The lure of the trout

2009-02-02 00:00

THE popular image of fly-fishing involves someone — usually a man — standing on the bank of a dam, or bobbing around in an expensive, inflated float tube, trying to catch the biggest trout in the water. But for Peter Brigg, that is not the way to go about it.

For him and his fellow enthusiasts, it is all about hiking, for hours if necessary, to a fast-flowing mountain stream where the fish are small, lively and harder to catch. For Brigg, there is as much excitement in hooking a 20-centimetre brown trout as the still-water fisherman would feel if he brought one home weighing five or six kilograms. And in his book, Call of the Stream — a beautiful mixture of photographs, pastel drawings, anecdotes, technical advice and history — Brigg sets out to explain where the attraction and excitement lie.

“It’s ‘conversational’ rather than just another fly-fishing handbook. I’m really encouraging people to try the sport. The focus is on KwaZulu-Natal, the northeastern Cape and Lesotho — the areas I like the most.” And, he insists, there’s no elitism about river fishing. It is just what he prefers. For him, running water has an attraction that still water, however beautiful the setting, cannot match.

“I admit that I sometimes do keep a few trout for the pan, but I usually fish on a catch-and-release basis, with a barbless hook. It’s the moment of deceiving the fish that brings the reward, rather than dragging it from a pool and having it in your hand. And it’s a combination of things, not just the fishing. It’s the whole experience of being in the open, the solitude, the wind in my face.”

Brigg prefers dry fly-fishing, with the fly on the surface of the water rather than below, where the trout feed for 80% of the time. For him, the moment of excitement is when the trout comes to the surface to take his fly. Like most serious fishermen, he ties his own flies and in the book there are copies of notebook pages, giving descriptions of flies, tied by Brigg and others, with photographs and drawings.

I’ve tried to include flies by some of the leading fly-fishers who are passionate about small streams,” says Brigg. One is Ed Herbst, a retired print and broadcast journalist who back in the early seventies worked for The Witness and now lives and fishes in the Cape. “I don’t think there is anybody with the knowledge that he has on fly-fishing,” says Brigg. “I keep on trying to get him to come up and fish in the Berg with me.’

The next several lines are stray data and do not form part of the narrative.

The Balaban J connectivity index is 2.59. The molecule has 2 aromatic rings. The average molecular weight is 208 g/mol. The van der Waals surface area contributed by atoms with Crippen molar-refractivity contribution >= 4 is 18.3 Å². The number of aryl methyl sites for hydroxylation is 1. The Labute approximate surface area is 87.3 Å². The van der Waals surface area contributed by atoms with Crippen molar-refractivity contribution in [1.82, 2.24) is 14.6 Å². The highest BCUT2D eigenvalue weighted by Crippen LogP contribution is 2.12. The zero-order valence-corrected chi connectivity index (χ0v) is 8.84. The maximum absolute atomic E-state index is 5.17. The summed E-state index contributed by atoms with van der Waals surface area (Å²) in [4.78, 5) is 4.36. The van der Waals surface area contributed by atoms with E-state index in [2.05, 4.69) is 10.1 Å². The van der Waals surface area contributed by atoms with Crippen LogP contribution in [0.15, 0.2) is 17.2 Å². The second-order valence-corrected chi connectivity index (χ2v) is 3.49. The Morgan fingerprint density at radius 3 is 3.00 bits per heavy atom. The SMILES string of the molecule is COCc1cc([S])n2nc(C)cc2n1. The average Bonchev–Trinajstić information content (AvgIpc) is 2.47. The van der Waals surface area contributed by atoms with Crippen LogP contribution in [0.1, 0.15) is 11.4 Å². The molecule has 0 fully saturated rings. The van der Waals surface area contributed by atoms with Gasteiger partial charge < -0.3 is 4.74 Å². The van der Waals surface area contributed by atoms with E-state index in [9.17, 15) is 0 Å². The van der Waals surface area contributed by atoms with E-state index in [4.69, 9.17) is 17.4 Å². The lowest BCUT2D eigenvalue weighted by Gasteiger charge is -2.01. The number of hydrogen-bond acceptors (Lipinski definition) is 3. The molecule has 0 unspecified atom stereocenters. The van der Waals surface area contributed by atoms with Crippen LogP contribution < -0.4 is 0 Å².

The first part of Call of the Stream deals with the history of trout in this country, from their introduction over a century ago. He has recorded interviews with figures who have been closely involved with the fish, their management and how to catch them, including the late Bill Barnes, who was the conservator at Giant’s Castle for many years, Bob Crass, best known to Witness readers as a trenchant letter writer but who was principal scientific officer in charge of research at the Parks Board and a keen fisherman, and the late Landale Train, who, for many years, fished the Yarrow stream in the Karkloof until the exotic timber plantations lowered the water level and raised the acidity to the point that there seem to be no more trout in the stream. The book touches on the debate about trout’s status as an alien species, but, as Brigg says, after 120 years they have found their niche.

The content page of Brigg’s book is illustrated with a delicate pastel drawing of a trout swimming over pebbles on a stream bed. I ask Brigg, who after school trained as a town planner and for almost 30 years was the deputy town clerk in Westville before he joined Art Publishers in Durban, whether he has any formal art training, but the answer is no. He is a keen and skilled photographer, but his interest in drawing came from a hiking trip in the Cathedral Peak area in bad weather. His companion knew the forester in the area, and when they were forced to abandon their hike, they went to visit him. “He was doing bird drawings in pastel and I was so taken with them that I came back and got myself a set of pastels and drawing materials. I’ve done pastels of birds for years and when I started on the book, I began to do them of fish as well,” he explains.

Briggs has written for local and overseas fly-fishing magazines for many years and always at the back of his mind was the idea that one day, he would write a book. One of his regular hiking, fishing and photographing companions is John Hone, author of Encounters With the Dragon, a beautifully photographed book on the Drakensberg. “I persuaded him to get on and do his book, and then he pushed me to do mine,” says Brigg. Many of the photographs in Call of the Stream, particularly those that feature Brigg fishing, were taken by Hone.

Brigg has fished for trout in Scotland, Wales and North America, as well as in South Africa. He says the beauty of the rivers around Seattle in the autumn is hard to beat, but his heart is in the Berg. “You’ll never get the solitude anywhere else.” There are dangers — storms, falls and snakes — and Brigg admits to being scared many times, but it all adds to the lure of fishing those inaccessible, tempting streams.

• Call of the Stream by Peter Brigg, published by Art Publishers, is available at book shops and fly-fishing shops. There is also a special limited edition, signed by the author and with an original sketch of a trout fly — for information on this edition, contact the author at pbrigg@artpub.co.za

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